Reining in anarchic river traffic

Mid-river collisions between motor boats are not uncommon in Bangladesh. Recently, with the rapid increase in river traffic on the country’s rivers, these mishaps have also continued to increase. But the incidents of a cargo ship hitting or running over a small ship are rare. Small powerboats or powerboats usually keep a safe distance from massive ships. Terrible accidents still happen on these river transports of different sizes. In most cases, the larger vessels are responsible. As with the heavy trucks on roads that collide with tiny vehicles, the mighty large cargo or passenger ships collide with smaller vessels. In most cases, after the collision with the finger, the probe bodies point towards the larger carriers. The March 20 collision between a large cargo ship and a 50/60-passenger capacity barge on the Shitalakkhya River has further increased risks for small vessels navigating the busy river routes.

Investigative committees must have been set up by the authorities concerned to uncover the truth. As with many such accidents, this one can be made to get lost in different types of mazes. The findings of the investigation may also remain elusive for the families of the 10 dead and those missing indefinitely. The tragic river disaster has once again demonstrated the extent of the anarchy that has begun to grip the country’s river transport in recent times. As can be seen on the streets of major cities, myriad types of ships, both carrying passengers and cargo, ply the river routes. There are multi-deck motorboats and passenger ships, smaller passenger ships including makeshift trawlers and motorboats. In between, the land boats move for fear of being hit by fast, large ships.

After the fatal launch accident on March 20 in the busy port area of ​​Narayanganj, river traffic experts have again stressed the need for river traffic discipline. At the same time, some of you might become nostalgic about the serenity that used to prevail even in and around a river port. Ports in Dhaka’s Sadarghat, Munshiganj, Chandpur, Ashuganj, Barisal etc. and Narayanganj in the 1960s and 70s, Goalando in the 1930s usually wore a semblance of pure calm despite their hectic activities. It is true that there is a big difference between a sea port and a river port. Despite the hustle and bustle caused by passengers boarding and disembarking, the “Ghats” never seem alien. One of the main reasons for this is the fixed number of river transports using the active ports. Today, both large powerboats and passenger-carrying powerboats face fierce competition to have adequate space for their berthing at terminals. Despite the areas allotted for ships to use the ‘ghats’, heated arguments between the management and crew of various ships have recently become a commonplace.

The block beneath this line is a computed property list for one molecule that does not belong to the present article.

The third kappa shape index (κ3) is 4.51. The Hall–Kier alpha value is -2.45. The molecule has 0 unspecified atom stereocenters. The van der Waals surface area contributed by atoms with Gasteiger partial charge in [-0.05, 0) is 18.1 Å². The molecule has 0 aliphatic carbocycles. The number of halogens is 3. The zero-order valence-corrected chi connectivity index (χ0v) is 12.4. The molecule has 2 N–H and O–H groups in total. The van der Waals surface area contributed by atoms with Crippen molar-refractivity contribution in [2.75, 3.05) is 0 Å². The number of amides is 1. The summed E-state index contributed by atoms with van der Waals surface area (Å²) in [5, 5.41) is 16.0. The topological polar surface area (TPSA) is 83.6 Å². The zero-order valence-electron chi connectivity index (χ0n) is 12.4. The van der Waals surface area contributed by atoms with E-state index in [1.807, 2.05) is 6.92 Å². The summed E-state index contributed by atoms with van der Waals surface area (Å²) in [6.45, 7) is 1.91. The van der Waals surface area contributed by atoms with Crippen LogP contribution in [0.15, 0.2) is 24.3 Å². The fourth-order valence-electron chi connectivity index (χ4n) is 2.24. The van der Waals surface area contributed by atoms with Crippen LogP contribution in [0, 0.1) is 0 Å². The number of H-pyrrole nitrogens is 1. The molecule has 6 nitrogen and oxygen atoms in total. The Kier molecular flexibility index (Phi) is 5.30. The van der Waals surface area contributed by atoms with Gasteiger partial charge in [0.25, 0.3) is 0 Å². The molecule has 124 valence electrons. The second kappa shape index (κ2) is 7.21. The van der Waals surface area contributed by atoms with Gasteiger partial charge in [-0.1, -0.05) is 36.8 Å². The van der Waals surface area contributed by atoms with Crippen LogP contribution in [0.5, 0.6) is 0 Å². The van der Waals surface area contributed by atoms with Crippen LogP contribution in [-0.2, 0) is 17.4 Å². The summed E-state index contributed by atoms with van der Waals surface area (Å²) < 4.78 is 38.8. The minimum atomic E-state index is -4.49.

A similar spectacle is presented at the nearby cargo ship terminals. For the ‘Ghat’ authorities, the task of maintaining order there is a much greater challenge. This is because ships calling at these terminals have to meet strict arrival, loading and departure schedules. Many of these large cargo ships are connected to seagoing vessels by a railroad at the port of Chittagong.

The most critical moments faced by both types of these river transportation are the need to meet their arrival and departure schedules. Perhaps this binding rule, in turn, will induce them to stick to their schedule without the slightest dawdle. Given this rigor in following the routine, both the larger ships and the small ships are always in an invisible race to meet deadlines. As a logical consequence, this leads to a chaotic situation in and around river terminals. In some cases, the race starts at a significantly greater distance from the port destinations. As was to be feared, this hectic rush of ships to the terminals and the abandonment of the places leads to a veritable traffic jam in the river traffic. Because they have to make their way through the water, they cannot brake in an emergency, such as when another ship suddenly takes a wrong turn and tumbles in front of a large ship.

Traffic jams caused by vessels moving unpredictably or alternating are common scenarios around terminals these days. A notable number of them result in both minor and fatal accidents. The experts agree on one point: the uninterrupted increase in both freight and passenger cars; and the lack of a powerful agency to streamline the movement of irregular and compulsively wandering vessels.

Every year, an average of 100 people die in river boat accidents in Bangladesh. According to a media report published in 2021, almost 4,000 people have died in accidents involving inland vessels in Bangladesh over the past 30 years. River accidents involve not only loss of life and missing persons. Because of the economic losses incurred by traders in inland ports on various waterways, the journeys often become dreadful. Recently, the accidents happen mainly due to various reasons. They range from Nor’western, novices at the helm of cargo ships and passenger boats, to ships encountering underwater schools created by sand lifting and river drying. It is the “sarengs” and “sukanis” that are said to play the greatest role in the safe operation of the ships. The inland shipping experts identify the reckless maneuvering of the ships as the main culprit. New additions are ship collisions caused by both reckless and shaky driving. Unless strict rules are formulated and effectively enforced, the river boats in the country cannot be expected to be a safe means of transporting people and cargo.

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